More landlords can expect to pay 40% tax

More landlords can expect to pay 40% tax

11:07 AM, 13th December 2010, About 13 years ago

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More landlords can expect to pay higher rate tax from next April thanks to new income tax rates published with little publicity by the Treasury.

In previous years, the Chancellor has announced changes to tax rates and thresholds in an autumn pre-budget statement, but this was cancelled following the new coalition emergency budget in June.

Instead, the Treasury has released details of next year’s rates in a notice that has slipped past most of the media unnoticed.

Some accountants reckon more than 700,000 extra taxpayers will pay at the highest rate (40%) from April 6, 2011, because although rates have not changed, politicians have adjusted the qualifying thresholds.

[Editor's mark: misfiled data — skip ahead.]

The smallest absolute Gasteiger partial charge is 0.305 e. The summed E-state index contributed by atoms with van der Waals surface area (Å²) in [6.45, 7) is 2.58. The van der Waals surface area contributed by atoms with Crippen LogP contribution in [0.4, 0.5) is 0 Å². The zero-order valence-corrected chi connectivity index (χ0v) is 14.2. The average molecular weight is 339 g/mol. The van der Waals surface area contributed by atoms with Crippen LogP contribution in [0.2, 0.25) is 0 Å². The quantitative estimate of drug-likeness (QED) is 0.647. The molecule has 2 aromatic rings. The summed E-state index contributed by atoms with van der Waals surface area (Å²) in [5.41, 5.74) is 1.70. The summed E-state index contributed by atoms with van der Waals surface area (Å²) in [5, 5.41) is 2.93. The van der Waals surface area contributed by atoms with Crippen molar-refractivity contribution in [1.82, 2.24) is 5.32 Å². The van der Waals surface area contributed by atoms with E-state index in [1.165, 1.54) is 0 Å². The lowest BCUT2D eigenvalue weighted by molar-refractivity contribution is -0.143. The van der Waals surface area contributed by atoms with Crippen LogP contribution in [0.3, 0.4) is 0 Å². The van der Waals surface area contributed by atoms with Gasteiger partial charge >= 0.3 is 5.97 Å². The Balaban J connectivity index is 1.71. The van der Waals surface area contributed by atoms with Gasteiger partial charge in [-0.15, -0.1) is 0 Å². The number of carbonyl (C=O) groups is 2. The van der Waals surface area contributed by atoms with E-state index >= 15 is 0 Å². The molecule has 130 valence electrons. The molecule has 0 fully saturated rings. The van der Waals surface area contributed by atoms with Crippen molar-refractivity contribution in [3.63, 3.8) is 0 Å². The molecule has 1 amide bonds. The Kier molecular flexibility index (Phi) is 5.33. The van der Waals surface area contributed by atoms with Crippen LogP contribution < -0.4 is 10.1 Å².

The new maximum threshold for the 2011-12 tax year for lower rate tax (20%) is £42,475 – anyone earning a gross income above that rate pays income tax at 40% and capital gains tax at 28%.

Gross income includes property business profits.

The shift is £1,400 down from this year’s threshold of £43,875.

The likely impact on someone earning £50,000 a year is £747 extra income tax.

Higher rate taxpayers with a family are likely to lose out even more in the 2012-13 tax year as changes in child benefit payments take effect – cutting away another £1,750 a year for a family with two children.

Add to that the hike in VAT rates from 17.5% to 20% on January 4, 2011, and top rate tax payers with a family and two children can expect a spending power erosion of up to £75 a week over the next 18 months or so.

Buy to let landlords are seeing their property businesses move in to profit as a result of rising rents and lower mortgage interest rates over recent months that has eaten in to accumulated losses.

The UK had 2 million top rate taxpayers when Labour came to power in 1997, with the total hitting about 3 million this year. Next tax year, the figure is expected to hit 3.7 million.

The sad thing is, most landlords do not need to pay these extra taxes, all they need is advice on how to restructure the ownership of their property or their funding strategies.

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